Climate and Environment Minister announces at UN in New York that the UAE plans 50 per cent of its energy to come from renewable sources by 2050
The UAE is hoping at least 50 per cent of its energy will come from sustainable sources by 2050.
As world leaders gather in New York for the annual United Nations General Assembly (UNGA), Climate and Environment Minister Dr Thani bin Ahmed Al Zeyoudi said the UAE’s goal was for the nation to generate 50 per cent of its energy from renewable sources by 2050. The target is significantly higher than the UAE’s target of 24 per cent renewable energy by 2021.
The announcement came on the sidelines of the UN’s Climate Action Summit, where among the highlights was a rousing speech by climate activist Greta Thunberg calling on world leaders to not delay in taking steps to save the planet.
It also came as more people in the Middle East and North Africa believe climate change will have a dramatic impact on people’s lives compared to Western countries such as the United States, according to a new poll.
A new YouGov survey of 30,000 people in 28 countries and regions uncovers attitudes towards climate change across the world. Among the findings were that people in the Middle East and North Africa (MENA) region generally believe that climate change will have a big impact on their lives at a higher rate than people in Western nations including the United States, Great Britain and even Germany.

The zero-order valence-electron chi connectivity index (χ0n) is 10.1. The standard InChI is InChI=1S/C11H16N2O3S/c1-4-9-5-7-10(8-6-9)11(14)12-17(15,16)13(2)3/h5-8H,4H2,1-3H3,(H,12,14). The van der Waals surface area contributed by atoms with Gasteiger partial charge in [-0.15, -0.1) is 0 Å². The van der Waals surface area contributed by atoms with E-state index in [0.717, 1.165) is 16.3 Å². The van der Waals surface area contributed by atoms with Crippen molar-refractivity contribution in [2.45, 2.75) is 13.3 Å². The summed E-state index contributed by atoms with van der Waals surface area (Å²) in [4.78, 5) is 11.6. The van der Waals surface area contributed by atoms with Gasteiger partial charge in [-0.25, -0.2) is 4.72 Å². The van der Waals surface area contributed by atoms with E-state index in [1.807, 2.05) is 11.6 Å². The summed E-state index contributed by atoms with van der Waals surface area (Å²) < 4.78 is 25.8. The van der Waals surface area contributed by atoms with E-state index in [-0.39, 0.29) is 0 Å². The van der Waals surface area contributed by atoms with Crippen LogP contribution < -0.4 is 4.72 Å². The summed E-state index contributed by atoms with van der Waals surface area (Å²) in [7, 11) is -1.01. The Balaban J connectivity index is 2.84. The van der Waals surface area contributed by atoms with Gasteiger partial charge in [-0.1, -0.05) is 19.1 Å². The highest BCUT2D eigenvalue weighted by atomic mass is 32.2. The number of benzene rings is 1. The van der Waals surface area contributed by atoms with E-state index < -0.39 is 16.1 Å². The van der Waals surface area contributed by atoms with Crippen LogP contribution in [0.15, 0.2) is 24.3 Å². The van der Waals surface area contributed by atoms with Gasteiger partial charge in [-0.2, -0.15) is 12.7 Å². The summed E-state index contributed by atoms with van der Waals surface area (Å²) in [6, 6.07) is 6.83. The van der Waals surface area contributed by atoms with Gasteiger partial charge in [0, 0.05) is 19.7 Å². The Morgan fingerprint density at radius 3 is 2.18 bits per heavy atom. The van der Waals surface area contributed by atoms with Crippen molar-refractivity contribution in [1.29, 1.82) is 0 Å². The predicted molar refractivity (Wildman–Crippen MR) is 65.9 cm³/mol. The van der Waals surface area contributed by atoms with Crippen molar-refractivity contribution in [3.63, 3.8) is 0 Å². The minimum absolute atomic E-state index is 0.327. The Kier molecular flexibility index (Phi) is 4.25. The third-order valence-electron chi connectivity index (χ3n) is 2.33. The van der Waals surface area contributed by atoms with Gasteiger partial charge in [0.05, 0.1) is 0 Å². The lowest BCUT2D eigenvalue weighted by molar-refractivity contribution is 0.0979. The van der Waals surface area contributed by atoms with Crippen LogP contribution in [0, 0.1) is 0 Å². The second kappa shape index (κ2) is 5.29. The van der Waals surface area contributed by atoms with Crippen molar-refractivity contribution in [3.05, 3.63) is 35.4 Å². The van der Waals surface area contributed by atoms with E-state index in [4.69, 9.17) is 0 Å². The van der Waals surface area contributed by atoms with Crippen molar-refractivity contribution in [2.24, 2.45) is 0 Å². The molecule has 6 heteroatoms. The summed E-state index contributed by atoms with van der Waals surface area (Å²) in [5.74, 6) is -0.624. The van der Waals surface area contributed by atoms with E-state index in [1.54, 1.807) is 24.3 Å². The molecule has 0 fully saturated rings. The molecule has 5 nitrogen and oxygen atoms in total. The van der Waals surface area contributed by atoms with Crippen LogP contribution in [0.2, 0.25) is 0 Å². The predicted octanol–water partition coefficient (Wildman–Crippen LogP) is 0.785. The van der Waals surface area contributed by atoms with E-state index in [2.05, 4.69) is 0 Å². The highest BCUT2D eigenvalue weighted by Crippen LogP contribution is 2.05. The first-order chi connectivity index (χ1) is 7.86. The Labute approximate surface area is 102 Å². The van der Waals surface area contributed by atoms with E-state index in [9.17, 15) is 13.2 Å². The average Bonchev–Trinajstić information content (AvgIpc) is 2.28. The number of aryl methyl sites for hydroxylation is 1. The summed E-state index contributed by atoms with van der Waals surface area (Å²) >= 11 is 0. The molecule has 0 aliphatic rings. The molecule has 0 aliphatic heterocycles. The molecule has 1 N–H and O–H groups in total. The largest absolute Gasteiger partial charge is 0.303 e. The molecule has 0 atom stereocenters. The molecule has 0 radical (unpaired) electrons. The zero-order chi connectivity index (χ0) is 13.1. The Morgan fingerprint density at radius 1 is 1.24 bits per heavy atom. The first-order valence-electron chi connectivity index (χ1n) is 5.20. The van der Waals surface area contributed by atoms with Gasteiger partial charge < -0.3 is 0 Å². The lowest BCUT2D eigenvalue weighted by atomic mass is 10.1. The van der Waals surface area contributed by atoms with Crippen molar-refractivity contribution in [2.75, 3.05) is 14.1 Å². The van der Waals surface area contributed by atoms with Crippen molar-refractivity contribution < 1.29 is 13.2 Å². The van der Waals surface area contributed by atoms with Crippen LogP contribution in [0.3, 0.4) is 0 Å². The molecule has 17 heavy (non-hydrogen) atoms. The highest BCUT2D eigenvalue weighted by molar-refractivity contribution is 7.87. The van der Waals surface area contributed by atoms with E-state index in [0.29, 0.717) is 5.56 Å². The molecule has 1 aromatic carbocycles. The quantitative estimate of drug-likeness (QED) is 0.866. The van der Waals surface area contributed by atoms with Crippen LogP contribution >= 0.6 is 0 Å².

The majority of respondents in the Middle East indicated that climate change would have a great deal of impact on their lives, including more than half of respondents in Egypt (58 per cent) and the UAE (56 per cent). Conversely, only about one in six respondents in Germany (16 per cent) and Great Britain (17 per cent) apparently believe it will. The rate in the United States was just 24 per cent – and, perhaps surprisingly, was its absolute lowest in the Nordic countries, with Finland (14 per cent), Norway (12 per cent), Sweden (11 per cent) and Denmark (10 per cent) all at the very bottom.
A number of sustainable energy projects are already in the works in the UAE and wider GCC region. For example, the first utility-scale wind farm in the GCC has recently begun producing power. The 50-megawatt (MW) Dhofar wind farm in Oman produced its first kilowatt-hour of electricity in August. While only one of the wind farm’s 13 turbines is operational, the entire complex should be up and running by the end of 2019. The wind farm is expected to be able to generate power for about 16,000 homes once it is fully operational – helping offset an estimated 110,000 tonnes of carbon dioxide emissions per year.
Other wind power projects are also in development across the region. In Saudi Arabia, for example, it has been announced that Abu Dhabi’s Masdar (which also backed the Dhofar wind farm) has won the tender for the planned 400MW Dumat Al Jandal wind project. In Dubai, firms are reportedly being sought to conduct a feasibility study for a wind power project in Hatta.
Source: Gulf Business
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